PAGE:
the lieutenant colonel's subordinates in the intelligence section.
The USB device went missing then.

According to informed sources, the GSDF's Middle Army headquarters

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at that time mulled whether to make public its loss of the device.
Eventually, the Middle Army brass created a document listing
contradictory reasons. One of the reasons was: "The lost data is
only 'handle-with-care' information that is lower in importance than
defense secrets (which must be reported to the defense minister and
are classified into three categories as "tokubetsu boei himitsu" or
special defense secret, "boei himitsu" or defense secret, and
"shohi" or Defense Ministry secret)." Another reason cited in the
document was: "It would be dangerous should the loss of the data
become known to an adversarial force and should the lost data get
into their hands." This documentation was supported by the then
commanding general of the GSDF's Middle Army, Ryoichi Oriki, who is
currently in the post of GSDF Chief of Staff, and also by the GSDF
Ground Staff Officer leadership. As a result, the incident was not
reported to the then defense minister, Fumio Kyuma, or to the United

The term "adversarial force," normally from a military aspect, means
an opponent or enemy that needs to be organizationally encountered.
Today, North Korea and terrorists are in this category. In some
cases, however, this category includes left-wing organizations,
civic groups, and mass media as entities that may affect the
Self-Defense Forces' morale and discipline and may consequently
benefit the enemy.

9) Recession becoming reality: Business confidence worsens,
according to BOJ "tankan" survey; Cost-cutting efforts reaching

MAINICHI (Page 9) (Excerpts)
July 2, 2008

The Bank of Japan (BOJ) on July 1 released the June Short-Term
Economic Survey of Enterprises ("tankan" survey), reporting that the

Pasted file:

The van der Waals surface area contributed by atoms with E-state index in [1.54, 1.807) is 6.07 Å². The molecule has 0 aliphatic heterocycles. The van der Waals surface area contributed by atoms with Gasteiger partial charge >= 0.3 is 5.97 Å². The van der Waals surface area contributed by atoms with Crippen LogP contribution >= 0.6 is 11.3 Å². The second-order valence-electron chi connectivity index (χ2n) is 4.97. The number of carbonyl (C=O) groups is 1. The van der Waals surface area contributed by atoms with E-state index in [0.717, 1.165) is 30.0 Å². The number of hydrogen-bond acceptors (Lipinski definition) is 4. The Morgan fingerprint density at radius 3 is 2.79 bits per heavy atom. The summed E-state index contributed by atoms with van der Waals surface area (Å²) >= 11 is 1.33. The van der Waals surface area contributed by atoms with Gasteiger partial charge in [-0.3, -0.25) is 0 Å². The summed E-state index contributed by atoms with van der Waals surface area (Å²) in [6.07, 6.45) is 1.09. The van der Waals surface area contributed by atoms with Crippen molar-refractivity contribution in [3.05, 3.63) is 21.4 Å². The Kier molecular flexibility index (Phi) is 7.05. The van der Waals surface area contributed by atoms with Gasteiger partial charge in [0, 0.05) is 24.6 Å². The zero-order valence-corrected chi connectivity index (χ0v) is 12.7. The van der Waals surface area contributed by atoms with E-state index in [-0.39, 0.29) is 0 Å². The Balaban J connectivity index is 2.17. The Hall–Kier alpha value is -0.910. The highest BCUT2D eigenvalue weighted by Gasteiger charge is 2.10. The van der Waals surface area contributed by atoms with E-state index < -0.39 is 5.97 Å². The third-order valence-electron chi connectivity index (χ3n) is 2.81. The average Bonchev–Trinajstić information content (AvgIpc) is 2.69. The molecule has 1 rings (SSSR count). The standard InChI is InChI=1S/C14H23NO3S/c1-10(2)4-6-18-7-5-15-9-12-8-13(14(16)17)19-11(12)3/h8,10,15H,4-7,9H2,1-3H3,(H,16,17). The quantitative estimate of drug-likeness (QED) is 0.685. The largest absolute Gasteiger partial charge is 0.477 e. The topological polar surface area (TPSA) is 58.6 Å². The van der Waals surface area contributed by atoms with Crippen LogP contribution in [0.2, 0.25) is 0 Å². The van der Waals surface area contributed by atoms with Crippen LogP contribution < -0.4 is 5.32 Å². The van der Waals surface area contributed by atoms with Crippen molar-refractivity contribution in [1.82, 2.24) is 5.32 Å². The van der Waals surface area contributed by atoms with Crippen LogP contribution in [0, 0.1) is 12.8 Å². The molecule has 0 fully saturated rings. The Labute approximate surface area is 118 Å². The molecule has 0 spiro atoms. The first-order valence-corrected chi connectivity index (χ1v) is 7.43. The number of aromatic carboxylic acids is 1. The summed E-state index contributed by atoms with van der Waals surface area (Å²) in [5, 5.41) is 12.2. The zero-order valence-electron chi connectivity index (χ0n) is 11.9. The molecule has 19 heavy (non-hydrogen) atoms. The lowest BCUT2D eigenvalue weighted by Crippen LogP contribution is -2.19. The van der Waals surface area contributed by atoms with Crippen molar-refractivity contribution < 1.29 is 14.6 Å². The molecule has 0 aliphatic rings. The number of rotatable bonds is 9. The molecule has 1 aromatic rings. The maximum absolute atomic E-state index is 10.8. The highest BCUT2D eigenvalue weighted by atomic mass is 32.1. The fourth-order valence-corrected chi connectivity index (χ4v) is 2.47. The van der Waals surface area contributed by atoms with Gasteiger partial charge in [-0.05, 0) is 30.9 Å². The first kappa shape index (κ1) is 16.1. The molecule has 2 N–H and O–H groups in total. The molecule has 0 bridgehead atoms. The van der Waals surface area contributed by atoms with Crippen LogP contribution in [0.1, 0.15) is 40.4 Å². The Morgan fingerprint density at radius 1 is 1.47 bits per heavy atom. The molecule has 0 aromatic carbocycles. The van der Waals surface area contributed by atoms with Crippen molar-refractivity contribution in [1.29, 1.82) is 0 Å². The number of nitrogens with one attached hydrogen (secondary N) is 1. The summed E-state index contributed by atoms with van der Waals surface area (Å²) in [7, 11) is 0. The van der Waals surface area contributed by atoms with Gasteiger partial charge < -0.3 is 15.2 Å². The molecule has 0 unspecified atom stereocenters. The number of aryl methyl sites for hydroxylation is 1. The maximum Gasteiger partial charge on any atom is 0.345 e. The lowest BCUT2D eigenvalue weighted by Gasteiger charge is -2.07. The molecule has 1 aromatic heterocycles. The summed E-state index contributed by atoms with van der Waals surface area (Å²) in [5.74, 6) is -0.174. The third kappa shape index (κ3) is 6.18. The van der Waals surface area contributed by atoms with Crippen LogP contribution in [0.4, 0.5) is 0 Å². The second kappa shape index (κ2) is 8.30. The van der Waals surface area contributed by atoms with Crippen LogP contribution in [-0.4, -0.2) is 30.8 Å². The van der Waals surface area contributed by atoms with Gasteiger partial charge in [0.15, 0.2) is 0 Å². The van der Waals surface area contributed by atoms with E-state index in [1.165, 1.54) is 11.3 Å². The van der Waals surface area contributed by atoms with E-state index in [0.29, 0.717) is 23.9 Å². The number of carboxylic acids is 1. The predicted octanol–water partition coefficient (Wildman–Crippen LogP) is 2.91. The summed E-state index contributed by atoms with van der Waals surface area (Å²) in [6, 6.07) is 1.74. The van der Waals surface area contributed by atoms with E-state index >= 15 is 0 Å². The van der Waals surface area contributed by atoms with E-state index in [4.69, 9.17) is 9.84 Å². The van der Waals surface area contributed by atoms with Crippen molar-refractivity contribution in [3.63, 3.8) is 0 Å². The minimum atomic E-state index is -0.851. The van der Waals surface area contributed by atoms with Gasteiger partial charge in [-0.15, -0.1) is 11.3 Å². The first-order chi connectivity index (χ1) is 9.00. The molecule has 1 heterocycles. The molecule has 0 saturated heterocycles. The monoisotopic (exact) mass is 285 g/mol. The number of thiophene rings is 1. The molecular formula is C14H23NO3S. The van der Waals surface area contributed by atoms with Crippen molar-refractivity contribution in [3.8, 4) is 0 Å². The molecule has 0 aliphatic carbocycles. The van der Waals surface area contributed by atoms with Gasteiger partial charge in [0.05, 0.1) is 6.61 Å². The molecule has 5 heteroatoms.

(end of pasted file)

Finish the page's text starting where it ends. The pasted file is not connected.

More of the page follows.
diffusion index (DI) of major manufacturers worsened for the third
consecutive quarter, indicating an end to the expansion that has
been underway since February 2002. The sharp rise in the prices of
natural resources throughout the world has dampened business
sentiment, putting a dent on earnings of manufacturers, which have
served as an economic engine. The soaring prices of daily goods are
working as a drag on consumption. The longest economic expansion in
the postwar period is now at a major turning point.

The DI of automakers, who have been playing a key role in expanding
the economy, in the June survey plummeted 18 points from the
previous survey in March to plus-15. Sluggish sales in the U.S.
market and the sharp rise in the prices of raw materials are dealing
a blow. Stagnant sales of large cars in the U.S. are a major blow to
the industry. Toyota Motor in May decided to reduce production at
its Indian plant. Nissan Motors and Mitsubishi Motors are also
pressing ahead with a plan to reduce production in the U.S.

10) Interview with five economists: Sagging employment, capital

ASAHI (Page 10) (Abridged slightly)
July 2, 2008

The Short-Term Economic Survey of Enterprises or Tankan survey has
found that the diffusion index (ID) of major manufacturers industry
has deteriorated for the third consecutive quarter, plunging to the
lowest level since 2001 after the collapse of the IT bubble economy.

TOKYO 00001808 007 OF 010

With soaring crude-oil prices casting a pall over corporate
earnings, the outlook for their current earnings for fiscal 2008 is
a decrease of 9.9 PERCENT , down for the first time in seven
quarters. The domestic economy, as an engine of growth, is on the
verge of losing steam.

The survey estimates an increased profit for small, medium and large